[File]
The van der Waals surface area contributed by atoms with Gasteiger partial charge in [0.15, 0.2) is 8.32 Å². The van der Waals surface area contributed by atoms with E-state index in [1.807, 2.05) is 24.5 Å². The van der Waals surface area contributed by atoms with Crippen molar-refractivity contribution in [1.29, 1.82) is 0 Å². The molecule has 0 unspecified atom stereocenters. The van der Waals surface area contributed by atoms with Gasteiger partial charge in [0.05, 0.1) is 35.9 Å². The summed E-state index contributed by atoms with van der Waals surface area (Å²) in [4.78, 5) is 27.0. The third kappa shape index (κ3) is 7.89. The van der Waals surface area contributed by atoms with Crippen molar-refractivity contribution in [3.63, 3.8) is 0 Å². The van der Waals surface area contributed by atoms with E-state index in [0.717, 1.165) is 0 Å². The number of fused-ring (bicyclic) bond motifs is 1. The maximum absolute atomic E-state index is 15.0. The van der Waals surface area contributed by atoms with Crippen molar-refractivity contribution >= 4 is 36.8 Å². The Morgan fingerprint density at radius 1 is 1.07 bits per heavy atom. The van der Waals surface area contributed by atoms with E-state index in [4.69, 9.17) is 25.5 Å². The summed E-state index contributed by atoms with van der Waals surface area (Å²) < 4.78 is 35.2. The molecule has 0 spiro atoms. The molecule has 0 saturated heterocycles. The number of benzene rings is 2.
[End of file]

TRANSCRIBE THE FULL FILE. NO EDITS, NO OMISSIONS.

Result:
The van der Waals surface area contributed by atoms with Gasteiger partial charge in [0.15, 0.2) is 8.32 Å². The van der Waals surface area contributed by atoms with E-state index in [1.807, 2.05) is 24.5 Å². The van der Waals surface area contributed by atoms with Crippen molar-refractivity contribution in [1.29, 1.82) is 0 Å². The molecule has 0 unspecified atom stereocenters. The van der Waals surface area contributed by atoms with Gasteiger partial charge in [0.05, 0.1) is 35.9 Å². The summed E-state index contributed by atoms with van der Waals surface area (Å²) in [4.78, 5) is 27.0. The third kappa shape index (κ3) is 7.89. The van der Waals surface area contributed by atoms with Crippen molar-refractivity contribution in [3.63, 3.8) is 0 Å². The van der Waals surface area contributed by atoms with E-state index in [0.717, 1.165) is 0 Å². The number of fused-ring (bicyclic) bond motifs is 1. The maximum absolute atomic E-state index is 15.0. The van der Waals surface area contributed by atoms with Crippen molar-refractivity contribution >= 4 is 36.8 Å². The Morgan fingerprint density at radius 1 is 1.07 bits per heavy atom. The van der Waals surface area contributed by atoms with E-state index in [4.69, 9.17) is 25.5 Å². The summed E-state index contributed by atoms with van der Waals surface area (Å²) < 4.78 is 35.2. The molecule has 0 spiro atoms. The molecule has 0 saturated heterocycles. The number of benzene rings is 2.